The Chancel & Sanctuary

Stone Saxon Font

Close-up of Effigy of Sir William Bruce


Effigy of Sir William Bruce
To the right of the Chancel the late 18th century Hepplewhite pulpit can be seen. To the left is the alabaster effigy of Sir William Bruce, a Knight, depicted wearing mail and plate armour of the 1340-50 period.  He established a chantry in the church in 1337.

Next week I will show photo's of the paintings on the South Aisle wall along with other items of interest in this beautiful and well used Parish church.

Also the reason why an American flag is on display in the Sanctuary. 

For more photo's from around Our World

                            visit: http://ourworldtuesdaymeme.blogspot.com/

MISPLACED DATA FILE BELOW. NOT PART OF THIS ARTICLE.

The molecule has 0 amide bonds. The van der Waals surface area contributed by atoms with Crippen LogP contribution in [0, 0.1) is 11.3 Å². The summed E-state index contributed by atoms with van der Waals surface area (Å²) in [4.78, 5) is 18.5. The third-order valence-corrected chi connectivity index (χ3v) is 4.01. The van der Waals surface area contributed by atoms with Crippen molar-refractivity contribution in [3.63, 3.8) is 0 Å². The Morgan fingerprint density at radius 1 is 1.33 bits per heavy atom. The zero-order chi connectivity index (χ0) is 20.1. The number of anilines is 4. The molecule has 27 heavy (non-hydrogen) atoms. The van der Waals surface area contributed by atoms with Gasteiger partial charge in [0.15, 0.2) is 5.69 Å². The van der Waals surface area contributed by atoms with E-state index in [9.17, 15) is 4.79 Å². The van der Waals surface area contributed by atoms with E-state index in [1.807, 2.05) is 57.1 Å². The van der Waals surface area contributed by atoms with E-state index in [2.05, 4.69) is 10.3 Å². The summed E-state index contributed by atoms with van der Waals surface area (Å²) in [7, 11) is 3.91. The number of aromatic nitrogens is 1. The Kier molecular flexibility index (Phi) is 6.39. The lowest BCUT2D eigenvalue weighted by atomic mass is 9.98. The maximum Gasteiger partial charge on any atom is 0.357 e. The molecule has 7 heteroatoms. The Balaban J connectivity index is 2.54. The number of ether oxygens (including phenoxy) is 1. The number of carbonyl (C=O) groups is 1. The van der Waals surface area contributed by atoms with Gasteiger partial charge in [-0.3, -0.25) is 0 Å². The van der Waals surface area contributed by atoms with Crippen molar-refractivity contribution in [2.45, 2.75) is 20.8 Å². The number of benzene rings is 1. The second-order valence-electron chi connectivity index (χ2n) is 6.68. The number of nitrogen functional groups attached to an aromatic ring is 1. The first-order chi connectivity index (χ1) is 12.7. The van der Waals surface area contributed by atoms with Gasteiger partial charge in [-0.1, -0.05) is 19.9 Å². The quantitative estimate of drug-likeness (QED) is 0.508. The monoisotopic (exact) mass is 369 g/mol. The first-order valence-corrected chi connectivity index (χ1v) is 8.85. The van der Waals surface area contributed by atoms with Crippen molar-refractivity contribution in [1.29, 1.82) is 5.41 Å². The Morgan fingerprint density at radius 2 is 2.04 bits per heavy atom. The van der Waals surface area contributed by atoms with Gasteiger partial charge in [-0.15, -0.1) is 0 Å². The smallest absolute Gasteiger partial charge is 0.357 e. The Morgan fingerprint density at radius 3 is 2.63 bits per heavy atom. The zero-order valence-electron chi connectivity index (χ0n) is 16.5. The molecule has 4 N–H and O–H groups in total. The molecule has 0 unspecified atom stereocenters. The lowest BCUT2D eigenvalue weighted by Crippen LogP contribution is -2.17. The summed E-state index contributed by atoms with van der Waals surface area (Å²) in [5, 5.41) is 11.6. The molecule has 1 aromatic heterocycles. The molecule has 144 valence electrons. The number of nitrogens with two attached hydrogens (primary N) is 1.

15 comments:

Indrani said...

So much of history in these cathedrals. Great pictures.

ladyfi said...

What an amazing church - I love the murals on the walls!

Stewart M said...

Hi there - it makes me wonder what is lurking behind the paint in dozens of little churches around the UK!

The water on the holiday was way too rough (and cold as spring has not really even started here yet!) to swim, this beach is well known for having a "rip" - that’s a current that runs out from the shore - it’s a classic way to drown! Get caught in a rip and get pulled off shore.

Cheers - Stewart M

Arija said...

Thank you so much for refreshing my British history. A really good and comprehensive post with great photos.
I look forward to next week's instalment.

Vilt og vakkert said...

Heisann!

No, I haven't seen any message about my visit to York from you..
Please, send it once more.
I'm leaving with students for Arles tomorrow night, coming home on Friday 21.
I will bring me my computer - so if I will have some spare time, I will be connected ;;:OD)

Carver said...

Beautiful church and very interesting post.